Participating in the development of Ginga were researchers at the University of Sao Paulo, Federal University of Pernambuco, Federal University of Paraiba, National Institute of Telecommunications (Inatel), Federal University of Minas Gerais, Coppe-UFRJ and PUC-Rio. The group gave scope to the software specification, now an international standard validated by ITU (International Telecommunication Union) and regulated at the national level by a set of standards of the Brazilian Association of Technical Standards (ABNT).

For the Brazilian government, the implementation of Ginga in digital TV will encourage the interactive software industry in the country and will be an opportunity to connect public policies to support innovation and development of production with value added based on local content. imprensa/visualiza/index.jsp? jornal=1&pagina=2&data=24/02/2012


 THE STATE MINISTERS OF DEVELOPMENT, INDUSTRY AND FOREIGN TRADE and SCIENCE, TECHNOLOGY AND INNOVATION, using the powers conferred on them by section II of the sole paragraph of art. 87 of the Federal Constitution, in view of the provisions of § 6 of art. 7 of the Decree-Law No 288 of February 28, 1967, and considering what is in the MDIC process No. 52000.001749/2002-48 of January 29, 2002, determine:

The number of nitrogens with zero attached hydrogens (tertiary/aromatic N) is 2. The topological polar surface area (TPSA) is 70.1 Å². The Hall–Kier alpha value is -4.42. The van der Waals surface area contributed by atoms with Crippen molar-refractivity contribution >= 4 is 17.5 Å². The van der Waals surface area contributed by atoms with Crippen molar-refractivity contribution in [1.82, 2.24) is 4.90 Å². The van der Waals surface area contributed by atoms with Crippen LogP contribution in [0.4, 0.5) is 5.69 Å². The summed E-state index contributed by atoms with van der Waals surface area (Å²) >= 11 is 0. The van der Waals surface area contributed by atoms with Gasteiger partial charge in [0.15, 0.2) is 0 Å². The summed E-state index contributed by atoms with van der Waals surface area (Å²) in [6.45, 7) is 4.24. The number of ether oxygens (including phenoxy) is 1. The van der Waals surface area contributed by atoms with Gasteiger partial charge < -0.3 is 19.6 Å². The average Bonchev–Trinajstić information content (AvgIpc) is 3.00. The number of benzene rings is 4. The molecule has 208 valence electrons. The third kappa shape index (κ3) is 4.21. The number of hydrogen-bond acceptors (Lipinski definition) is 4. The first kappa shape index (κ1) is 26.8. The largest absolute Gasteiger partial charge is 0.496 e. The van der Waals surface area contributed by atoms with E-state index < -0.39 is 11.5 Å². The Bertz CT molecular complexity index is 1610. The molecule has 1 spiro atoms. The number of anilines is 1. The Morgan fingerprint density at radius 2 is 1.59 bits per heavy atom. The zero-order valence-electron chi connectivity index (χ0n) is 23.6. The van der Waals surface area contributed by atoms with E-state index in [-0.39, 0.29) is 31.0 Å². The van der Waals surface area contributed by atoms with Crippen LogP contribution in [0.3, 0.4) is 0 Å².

Article 1. The Interministerial Ordinance MDIC / MCT No. 233, of 16 September 2011, that establishes the Basic Productive Process for the product TV MONITOR WITH LCD SCREEN, industrialized in the Manaus Free Zone, amends art. 9 – A, with the following wording:

“9 – A. The TELEVISIONS WITH LIQUID CRYSTAL DISPLAYS shall incorporate the ability to perform interactive broadcast applications, according to Standards ABNT NBR 15606-1, 15606-2, 15606-3, 15606-4 and 15606-6, obeying the following schedule , taking as basis the total amount produced in the respective periods:

I – until June 30, 2012: exempted;
II – July 1 to December 31, 2012: optional;
III – from January 1 until December 31, 2013: 75% (seventy five percent) of televisions, and
IV – from January 1, 2014: 90% (ninety percent) of televisions.

§ 1 – All models of TVs that make available support for IP connectivity and that implement the interactive middleware must ensure the access of the interactive applications to the communication channels.